Author Topic: Jersey, 1990: Battle of Britain  (Read 189 times)

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Offline <k>

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Jersey, 1990: Battle of Britain
« on: February 26, 2020, 10:00:18 PM »


The reverse of the gold 50 pounds coin.


The Battle of Britain is a popular subject for the Channel Islands.
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Offline <k>

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Re: Jersey, 1990: Battle of Britain
« Reply #1 on: February 26, 2020, 10:01:44 PM »


The reverse of the gold 5 pounds coin.
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Offline <k>

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Re: Jersey, 1990: Battle of Britain
« Reply #2 on: February 26, 2020, 10:03:09 PM »
Ian Rank-Broadley's original sketch.
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Offline Figleaf

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Re: Jersey, 1990: Battle of Britain
« Reply #3 on: February 27, 2020, 10:47:08 AM »
Apart from the map, highly predictable designs. The logo can at least be thought of as inclusive. It includes the mechanics, radio operators, radar operators and people with binoculars, but leaves out e.g. the parachute makers, munition manufacturers, nurses and air raid wardens. The Spitfire focusses on the pilots only. It gives me the uneasy feeling of war being thoughtlessly glorified.

Peter
An unidentified coin is a piece of metal. An identified coin is a piece of history.

Offline <k>

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Re: Jersey, 1990: Battle of Britain
« Reply #4 on: February 27, 2020, 11:12:42 AM »
Still, it was the prowess of the Spitfire as a flying machine that helped the UK win the Battle of Britain. Technology plus skill and heroism.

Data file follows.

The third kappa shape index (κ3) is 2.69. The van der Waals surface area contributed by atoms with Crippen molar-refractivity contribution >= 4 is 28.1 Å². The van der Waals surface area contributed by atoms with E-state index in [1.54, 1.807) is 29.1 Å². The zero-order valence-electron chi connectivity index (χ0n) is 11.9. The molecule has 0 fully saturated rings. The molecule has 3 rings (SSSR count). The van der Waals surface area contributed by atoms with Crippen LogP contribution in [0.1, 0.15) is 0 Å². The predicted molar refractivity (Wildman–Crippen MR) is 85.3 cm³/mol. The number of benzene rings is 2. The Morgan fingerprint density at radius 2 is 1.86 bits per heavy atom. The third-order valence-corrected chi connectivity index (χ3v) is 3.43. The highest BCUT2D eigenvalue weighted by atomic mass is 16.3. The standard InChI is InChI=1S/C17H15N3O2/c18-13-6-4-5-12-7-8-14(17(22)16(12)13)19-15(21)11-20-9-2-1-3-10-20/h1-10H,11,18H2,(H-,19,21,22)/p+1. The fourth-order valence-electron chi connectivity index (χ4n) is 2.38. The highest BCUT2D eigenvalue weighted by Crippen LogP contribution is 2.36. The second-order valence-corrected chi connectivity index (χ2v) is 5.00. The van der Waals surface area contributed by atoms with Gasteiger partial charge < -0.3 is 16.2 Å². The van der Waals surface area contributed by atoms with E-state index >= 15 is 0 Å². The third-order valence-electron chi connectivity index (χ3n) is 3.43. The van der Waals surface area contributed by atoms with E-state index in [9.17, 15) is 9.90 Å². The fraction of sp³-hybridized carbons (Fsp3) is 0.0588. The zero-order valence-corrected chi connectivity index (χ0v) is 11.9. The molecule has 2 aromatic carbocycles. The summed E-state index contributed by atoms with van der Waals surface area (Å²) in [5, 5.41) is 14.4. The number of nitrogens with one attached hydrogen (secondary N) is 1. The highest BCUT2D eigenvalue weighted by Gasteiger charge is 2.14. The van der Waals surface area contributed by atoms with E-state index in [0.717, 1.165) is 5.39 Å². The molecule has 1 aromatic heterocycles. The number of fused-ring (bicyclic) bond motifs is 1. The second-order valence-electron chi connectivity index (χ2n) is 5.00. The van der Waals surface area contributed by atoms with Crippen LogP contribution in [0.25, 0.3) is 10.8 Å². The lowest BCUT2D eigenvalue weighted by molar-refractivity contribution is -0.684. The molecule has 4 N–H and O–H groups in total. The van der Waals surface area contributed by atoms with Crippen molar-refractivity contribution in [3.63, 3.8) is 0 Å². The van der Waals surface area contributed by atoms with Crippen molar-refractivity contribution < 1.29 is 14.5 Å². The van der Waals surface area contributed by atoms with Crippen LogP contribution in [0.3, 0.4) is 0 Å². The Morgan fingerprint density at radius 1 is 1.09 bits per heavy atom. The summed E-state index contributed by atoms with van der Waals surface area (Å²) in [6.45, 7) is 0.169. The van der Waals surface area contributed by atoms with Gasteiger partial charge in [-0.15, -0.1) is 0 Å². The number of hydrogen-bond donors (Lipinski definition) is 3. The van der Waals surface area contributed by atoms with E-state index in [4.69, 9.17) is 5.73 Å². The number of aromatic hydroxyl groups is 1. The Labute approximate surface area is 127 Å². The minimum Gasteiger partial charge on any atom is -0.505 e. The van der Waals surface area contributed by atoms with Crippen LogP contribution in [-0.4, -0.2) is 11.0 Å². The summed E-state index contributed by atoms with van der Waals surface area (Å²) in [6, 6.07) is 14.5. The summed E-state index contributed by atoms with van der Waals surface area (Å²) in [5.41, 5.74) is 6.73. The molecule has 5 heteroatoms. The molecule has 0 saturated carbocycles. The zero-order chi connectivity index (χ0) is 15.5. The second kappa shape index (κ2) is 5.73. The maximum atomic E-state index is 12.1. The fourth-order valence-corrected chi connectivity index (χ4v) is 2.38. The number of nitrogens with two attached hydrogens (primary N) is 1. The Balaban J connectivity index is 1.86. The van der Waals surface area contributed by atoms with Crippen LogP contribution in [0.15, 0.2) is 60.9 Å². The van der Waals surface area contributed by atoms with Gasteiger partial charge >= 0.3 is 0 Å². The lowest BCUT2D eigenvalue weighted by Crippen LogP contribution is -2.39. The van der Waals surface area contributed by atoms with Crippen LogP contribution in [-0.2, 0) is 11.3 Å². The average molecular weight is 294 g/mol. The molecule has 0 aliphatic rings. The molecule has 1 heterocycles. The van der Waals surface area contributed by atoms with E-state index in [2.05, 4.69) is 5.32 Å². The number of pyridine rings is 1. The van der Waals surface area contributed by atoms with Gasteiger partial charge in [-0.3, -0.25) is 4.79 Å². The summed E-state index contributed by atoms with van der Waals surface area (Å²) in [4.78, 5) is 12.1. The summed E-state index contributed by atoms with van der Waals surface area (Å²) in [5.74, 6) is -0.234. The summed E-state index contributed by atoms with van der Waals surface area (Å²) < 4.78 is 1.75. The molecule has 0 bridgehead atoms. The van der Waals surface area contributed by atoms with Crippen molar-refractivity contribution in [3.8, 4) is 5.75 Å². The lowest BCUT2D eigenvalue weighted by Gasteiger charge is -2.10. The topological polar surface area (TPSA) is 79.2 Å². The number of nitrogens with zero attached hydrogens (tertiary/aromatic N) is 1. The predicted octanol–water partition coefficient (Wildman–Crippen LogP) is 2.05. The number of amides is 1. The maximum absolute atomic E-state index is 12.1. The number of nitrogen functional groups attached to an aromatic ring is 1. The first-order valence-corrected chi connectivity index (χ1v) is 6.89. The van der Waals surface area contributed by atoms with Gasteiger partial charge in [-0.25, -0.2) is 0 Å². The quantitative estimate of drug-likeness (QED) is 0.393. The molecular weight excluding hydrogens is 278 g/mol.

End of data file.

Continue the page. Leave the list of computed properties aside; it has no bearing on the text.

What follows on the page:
It's true, though, after a war, people say, 'Never again', but then it gets romanticised, and a younger generation is ready for war again.
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Offline Figleaf

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Re: Jersey, 1990: Battle of Britain
« Reply #5 on: February 27, 2020, 11:29:43 AM »
One funny issue with the design is the markings on the plane. On the drawing, they start with EL, which probably stands for 71st squadron. In theory, it could be 181st sqn, but them wuz fighter-bombers or 10 OTU, but that had bomber training craft only. The problem with 71st sqn is that in 1940, they were still flying Brewster Buffalos, an almost anachronistic American fighter. The Spitfires arrived only in August 1941. Moreover, the squadron was manned by ... Americans!

This seems to have been unacceptable, so on the piece, the marking was changed to KL. This probably stands for 54th squadron, as the other possibility, 269 sqn was a maritime patrol unit.

Peter
An unidentified coin is a piece of metal. An identified coin is a piece of history.

Offline <k>

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Re: Jersey, 1990: Battle of Britain
« Reply #6 on: February 27, 2020, 12:24:56 PM »
Well spotted, Figleaf. You know far too much about war for a supposedly peaceful EU citizen.   :o
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